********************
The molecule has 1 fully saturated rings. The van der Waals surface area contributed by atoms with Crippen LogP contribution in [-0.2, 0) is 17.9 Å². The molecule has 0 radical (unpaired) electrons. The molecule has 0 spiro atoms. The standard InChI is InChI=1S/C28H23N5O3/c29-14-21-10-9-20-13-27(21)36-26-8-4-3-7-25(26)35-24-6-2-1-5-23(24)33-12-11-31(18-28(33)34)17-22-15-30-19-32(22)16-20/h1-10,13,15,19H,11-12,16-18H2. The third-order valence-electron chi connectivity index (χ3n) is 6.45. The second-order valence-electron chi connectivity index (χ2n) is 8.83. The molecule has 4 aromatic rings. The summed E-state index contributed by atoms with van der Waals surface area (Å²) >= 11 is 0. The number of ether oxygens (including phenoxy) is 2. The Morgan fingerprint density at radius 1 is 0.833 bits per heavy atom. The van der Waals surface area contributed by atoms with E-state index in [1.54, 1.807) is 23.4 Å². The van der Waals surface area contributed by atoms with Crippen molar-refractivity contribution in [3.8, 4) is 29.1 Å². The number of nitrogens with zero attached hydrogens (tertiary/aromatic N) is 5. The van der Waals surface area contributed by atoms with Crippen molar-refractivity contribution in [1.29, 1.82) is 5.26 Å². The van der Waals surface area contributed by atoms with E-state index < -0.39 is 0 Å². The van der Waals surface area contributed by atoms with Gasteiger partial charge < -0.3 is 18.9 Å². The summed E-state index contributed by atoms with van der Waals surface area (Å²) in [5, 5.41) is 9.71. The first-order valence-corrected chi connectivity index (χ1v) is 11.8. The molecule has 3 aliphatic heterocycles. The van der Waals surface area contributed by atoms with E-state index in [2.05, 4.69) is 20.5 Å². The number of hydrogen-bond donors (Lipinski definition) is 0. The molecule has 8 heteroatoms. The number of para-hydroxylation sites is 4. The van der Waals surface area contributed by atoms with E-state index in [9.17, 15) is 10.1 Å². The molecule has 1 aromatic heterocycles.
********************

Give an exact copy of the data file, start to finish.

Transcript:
The molecule has 1 fully saturated rings. The van der Waals surface area contributed by atoms with Crippen LogP contribution in [-0.2, 0) is 17.9 Å². The molecule has 0 radical (unpaired) electrons. The molecule has 0 spiro atoms. The standard InChI is InChI=1S/C28H23N5O3/c29-14-21-10-9-20-13-27(21)36-26-8-4-3-7-25(26)35-24-6-2-1-5-23(24)33-12-11-31(18-28(33)34)17-22-15-30-19-32(22)16-20/h1-10,13,15,19H,11-12,16-18H2. The third-order valence-electron chi connectivity index (χ3n) is 6.45. The second-order valence-electron chi connectivity index (χ2n) is 8.83. The molecule has 4 aromatic rings. The summed E-state index contributed by atoms with van der Waals surface area (Å²) >= 11 is 0. The number of ether oxygens (including phenoxy) is 2. The Morgan fingerprint density at radius 1 is 0.833 bits per heavy atom. The van der Waals surface area contributed by atoms with E-state index in [1.54, 1.807) is 23.4 Å². The van der Waals surface area contributed by atoms with Crippen molar-refractivity contribution in [3.8, 4) is 29.1 Å². The number of nitrogens with zero attached hydrogens (tertiary/aromatic N) is 5. The van der Waals surface area contributed by atoms with Crippen molar-refractivity contribution in [1.29, 1.82) is 5.26 Å². The van der Waals surface area contributed by atoms with E-state index < -0.39 is 0 Å². The van der Waals surface area contributed by atoms with Gasteiger partial charge < -0.3 is 18.9 Å². The summed E-state index contributed by atoms with van der Waals surface area (Å²) in [5, 5.41) is 9.71. The first-order valence-corrected chi connectivity index (χ1v) is 11.8. The molecule has 3 aliphatic heterocycles. The van der Waals surface area contributed by atoms with E-state index in [2.05, 4.69) is 20.5 Å². The number of hydrogen-bond donors (Lipinski definition) is 0. The molecule has 8 heteroatoms. The number of para-hydroxylation sites is 4. The van der Waals surface area contributed by atoms with E-state index in [9.17, 15) is 10.1 Å². The molecule has 1 aromatic heterocycles.